After examining a sample of 64 television drama shows, 71.3% of these shows contained domestic violence against women (physical such as beating or psychological such as verbal insults), while 28.3% contained community violence (such as sexual harassment).
Rasha Abdallah is an associate professor and the former chair of the Department of Journalism and Mass Communication at the American University in Cairo. While admitting to not following drama series since the revolution started, she believes that the way media portrays women is problematic. “I am against all sorts of censorship, but if a content analysis were to be done and it proved that there is an excessive use of violence for no good reason or for the sake of sensationalising scenes, then this does not help women in any shape or form,” she says.
Abdallah emphasises that media affects notions and perceptions. She explains: “Whether it is through drama or advertising these depictions, this message [of beating women] when aired repeatedly over a prolonged period of time would be normalised.”
“We [people working in the media] have a huge distortion of the image of women and the media is contributing to it through drama, news reporting and even talk shows,” Abdallah continues. “The images you see of women are extremely stereotyped; she has to appear poor, a breadwinner, or a wife that is beaten up, humiliated or divorced.”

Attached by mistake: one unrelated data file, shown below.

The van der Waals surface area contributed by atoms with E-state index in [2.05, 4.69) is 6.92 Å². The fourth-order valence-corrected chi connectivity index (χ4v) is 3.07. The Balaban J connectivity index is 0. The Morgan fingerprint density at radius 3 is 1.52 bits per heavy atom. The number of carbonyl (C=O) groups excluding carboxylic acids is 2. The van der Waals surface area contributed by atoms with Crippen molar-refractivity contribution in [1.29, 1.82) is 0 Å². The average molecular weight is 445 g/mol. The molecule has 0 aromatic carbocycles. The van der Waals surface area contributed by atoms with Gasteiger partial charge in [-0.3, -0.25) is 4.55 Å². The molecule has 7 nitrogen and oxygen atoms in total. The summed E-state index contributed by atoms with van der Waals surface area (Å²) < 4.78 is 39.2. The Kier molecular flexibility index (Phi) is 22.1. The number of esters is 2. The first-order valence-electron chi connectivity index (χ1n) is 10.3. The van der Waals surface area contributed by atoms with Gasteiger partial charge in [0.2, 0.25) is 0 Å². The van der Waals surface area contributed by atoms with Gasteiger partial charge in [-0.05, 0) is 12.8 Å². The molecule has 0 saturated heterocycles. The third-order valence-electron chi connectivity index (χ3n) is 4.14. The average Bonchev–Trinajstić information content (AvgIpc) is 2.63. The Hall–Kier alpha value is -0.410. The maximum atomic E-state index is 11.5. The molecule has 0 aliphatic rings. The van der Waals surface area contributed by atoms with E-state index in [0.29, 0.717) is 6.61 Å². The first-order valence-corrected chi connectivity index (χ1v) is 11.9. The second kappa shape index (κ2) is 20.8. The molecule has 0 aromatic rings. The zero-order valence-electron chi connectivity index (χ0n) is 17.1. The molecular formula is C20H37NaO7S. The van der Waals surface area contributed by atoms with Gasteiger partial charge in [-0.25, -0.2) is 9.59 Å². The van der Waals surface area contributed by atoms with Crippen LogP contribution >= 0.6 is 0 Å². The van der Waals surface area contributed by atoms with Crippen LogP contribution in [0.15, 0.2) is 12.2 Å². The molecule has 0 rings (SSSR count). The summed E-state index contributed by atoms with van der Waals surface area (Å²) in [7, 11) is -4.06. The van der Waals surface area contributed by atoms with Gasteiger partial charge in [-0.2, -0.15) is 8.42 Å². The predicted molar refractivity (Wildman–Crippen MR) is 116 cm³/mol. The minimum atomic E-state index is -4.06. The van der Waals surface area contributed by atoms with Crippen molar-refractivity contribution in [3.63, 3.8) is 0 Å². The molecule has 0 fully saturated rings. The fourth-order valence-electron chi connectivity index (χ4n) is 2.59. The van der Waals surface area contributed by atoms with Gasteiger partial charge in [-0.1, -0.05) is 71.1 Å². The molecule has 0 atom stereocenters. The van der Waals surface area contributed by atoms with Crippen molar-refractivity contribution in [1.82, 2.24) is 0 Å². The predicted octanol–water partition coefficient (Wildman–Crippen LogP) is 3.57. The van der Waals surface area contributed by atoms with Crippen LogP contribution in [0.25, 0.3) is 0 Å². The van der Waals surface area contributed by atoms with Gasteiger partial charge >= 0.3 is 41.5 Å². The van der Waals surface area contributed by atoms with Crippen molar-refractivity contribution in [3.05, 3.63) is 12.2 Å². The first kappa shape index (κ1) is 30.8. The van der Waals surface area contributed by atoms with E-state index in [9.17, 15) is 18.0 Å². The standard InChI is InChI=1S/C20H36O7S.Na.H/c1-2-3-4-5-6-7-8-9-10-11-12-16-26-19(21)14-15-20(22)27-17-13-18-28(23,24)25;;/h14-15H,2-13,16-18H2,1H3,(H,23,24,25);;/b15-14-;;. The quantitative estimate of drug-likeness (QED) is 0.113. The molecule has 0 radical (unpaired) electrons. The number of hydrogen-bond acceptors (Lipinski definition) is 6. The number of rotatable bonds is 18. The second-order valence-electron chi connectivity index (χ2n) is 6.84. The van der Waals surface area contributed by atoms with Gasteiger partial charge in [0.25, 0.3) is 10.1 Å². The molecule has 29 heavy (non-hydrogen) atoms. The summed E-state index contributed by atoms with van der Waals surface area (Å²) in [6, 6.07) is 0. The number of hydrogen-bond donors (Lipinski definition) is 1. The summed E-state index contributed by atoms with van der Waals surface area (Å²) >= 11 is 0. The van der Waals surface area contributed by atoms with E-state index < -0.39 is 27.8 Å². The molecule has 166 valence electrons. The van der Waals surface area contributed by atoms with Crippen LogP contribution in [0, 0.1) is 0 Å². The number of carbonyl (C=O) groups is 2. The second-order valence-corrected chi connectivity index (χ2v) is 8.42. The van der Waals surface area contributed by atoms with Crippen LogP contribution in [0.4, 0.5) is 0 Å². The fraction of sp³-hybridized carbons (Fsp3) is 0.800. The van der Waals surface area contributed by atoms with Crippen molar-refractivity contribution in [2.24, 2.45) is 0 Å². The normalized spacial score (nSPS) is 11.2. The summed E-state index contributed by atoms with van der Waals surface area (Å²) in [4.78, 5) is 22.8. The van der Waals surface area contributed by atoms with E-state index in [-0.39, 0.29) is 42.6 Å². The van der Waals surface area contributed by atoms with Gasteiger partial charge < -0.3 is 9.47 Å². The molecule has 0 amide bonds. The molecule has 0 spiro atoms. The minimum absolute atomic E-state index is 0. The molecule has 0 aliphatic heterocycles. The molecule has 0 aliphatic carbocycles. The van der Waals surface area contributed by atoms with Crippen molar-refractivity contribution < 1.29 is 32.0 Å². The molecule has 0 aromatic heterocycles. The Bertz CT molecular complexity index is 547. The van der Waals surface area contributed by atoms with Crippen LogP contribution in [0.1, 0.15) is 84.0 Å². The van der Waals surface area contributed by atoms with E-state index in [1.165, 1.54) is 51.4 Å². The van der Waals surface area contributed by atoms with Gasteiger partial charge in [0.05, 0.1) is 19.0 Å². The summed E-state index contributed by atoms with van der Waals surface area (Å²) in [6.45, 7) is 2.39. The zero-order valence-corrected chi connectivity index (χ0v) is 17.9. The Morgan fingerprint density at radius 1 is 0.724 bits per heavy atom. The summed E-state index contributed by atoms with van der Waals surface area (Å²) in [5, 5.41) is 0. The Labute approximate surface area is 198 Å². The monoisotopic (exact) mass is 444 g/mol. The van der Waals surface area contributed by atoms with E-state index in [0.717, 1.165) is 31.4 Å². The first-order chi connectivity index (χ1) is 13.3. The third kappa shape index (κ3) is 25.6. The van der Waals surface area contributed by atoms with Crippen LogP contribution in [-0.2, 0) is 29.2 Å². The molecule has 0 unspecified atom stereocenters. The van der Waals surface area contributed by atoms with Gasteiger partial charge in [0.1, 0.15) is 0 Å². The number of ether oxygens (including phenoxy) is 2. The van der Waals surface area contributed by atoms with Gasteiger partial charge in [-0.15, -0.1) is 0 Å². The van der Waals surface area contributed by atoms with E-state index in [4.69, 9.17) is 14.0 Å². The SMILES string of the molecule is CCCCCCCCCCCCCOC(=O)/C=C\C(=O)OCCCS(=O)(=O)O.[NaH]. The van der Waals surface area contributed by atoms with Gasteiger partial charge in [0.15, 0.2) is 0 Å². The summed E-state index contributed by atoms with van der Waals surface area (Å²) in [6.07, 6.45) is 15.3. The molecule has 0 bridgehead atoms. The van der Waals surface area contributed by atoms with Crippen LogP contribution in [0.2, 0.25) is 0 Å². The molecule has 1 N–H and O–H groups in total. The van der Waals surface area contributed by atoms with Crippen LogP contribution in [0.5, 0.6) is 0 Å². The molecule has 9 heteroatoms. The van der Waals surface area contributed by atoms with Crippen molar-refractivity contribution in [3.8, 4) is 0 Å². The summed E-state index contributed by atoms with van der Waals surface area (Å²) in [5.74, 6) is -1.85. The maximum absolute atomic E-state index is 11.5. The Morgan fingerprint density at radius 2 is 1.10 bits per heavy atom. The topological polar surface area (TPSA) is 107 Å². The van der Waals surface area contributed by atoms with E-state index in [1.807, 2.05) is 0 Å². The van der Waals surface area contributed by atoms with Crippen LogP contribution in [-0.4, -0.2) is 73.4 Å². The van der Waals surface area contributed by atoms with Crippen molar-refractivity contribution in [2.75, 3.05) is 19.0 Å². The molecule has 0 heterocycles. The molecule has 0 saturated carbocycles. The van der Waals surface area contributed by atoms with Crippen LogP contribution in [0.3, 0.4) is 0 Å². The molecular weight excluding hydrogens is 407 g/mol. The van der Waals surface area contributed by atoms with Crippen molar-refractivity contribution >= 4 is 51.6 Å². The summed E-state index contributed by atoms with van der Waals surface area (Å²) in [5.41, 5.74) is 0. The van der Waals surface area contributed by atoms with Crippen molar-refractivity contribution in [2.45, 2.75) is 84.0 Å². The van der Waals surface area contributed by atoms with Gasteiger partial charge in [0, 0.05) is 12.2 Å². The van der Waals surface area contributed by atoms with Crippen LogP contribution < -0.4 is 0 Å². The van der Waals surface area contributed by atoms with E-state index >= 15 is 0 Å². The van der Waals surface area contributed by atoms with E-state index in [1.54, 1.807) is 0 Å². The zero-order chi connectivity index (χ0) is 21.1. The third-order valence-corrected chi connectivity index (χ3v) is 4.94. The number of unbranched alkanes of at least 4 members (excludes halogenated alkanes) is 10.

She adds: “The media would start setting the standards of societal relationships. It would start to be normal to see a woman beaten on TV; a Nubian mocked and so on. It would cease to shock society in any way… Eventually it becomes acceptable. Beating up a woman, humiliating her is becoming a measure of manhood.”
Research on media and violence concluded that there is a positive correlation between violence displayed through media sources and violence occurring in reality. The impact on children or youth transpires as a result of observational learning (modelling). The theory revealed that youngsters could acquire social behaviours through observation. When these behaviours are attractive and happen in a realistic context the propensity for them imitating these behaviours increases. And a similar process happens to adolescents and youths.
Soap operas of 2012 such as El-Baltagy (The Thug) and El-Zawga El-Rabaa (The Fourth Wife), those of 2011 like El-Mowaten X (Citizen X) and those that aired in 2010 like Kadeyet Safeya (Case of Safeya) all contained scenes of violence be it domestic or community violence. Even highly popular family sitcoms like El-Kabeer Awy involved verbal insults in a humorous context where the husband often called his wife “you, cow”.
Sherin Moody, an adjunct professor in the Department of Journalism and Mass Communication at the American University in Cairo comments about the selectivity of censorship policies.
She says: “The interesting thing about the process of filtration that happens to drama and movies is that they cut out the content that has most to do with sexuality, leaving in violence and pervasive language.”
“They think sex is more dangerous than violence while in fact they are very interrelated. Those people are blinded like horses with blinkers; they don’t realise that violence could escalate to rape, for example,” Moody adds.
Another astonishing finding in the NCW study was that women in drama were usually depicted as the source of family conflict and “responsible for family disintegration.” Thus, they deserve the violence directed at them. Even some who faced community violence were considered scandalous and a source of anxiety to their community.
Facing violence in TV drama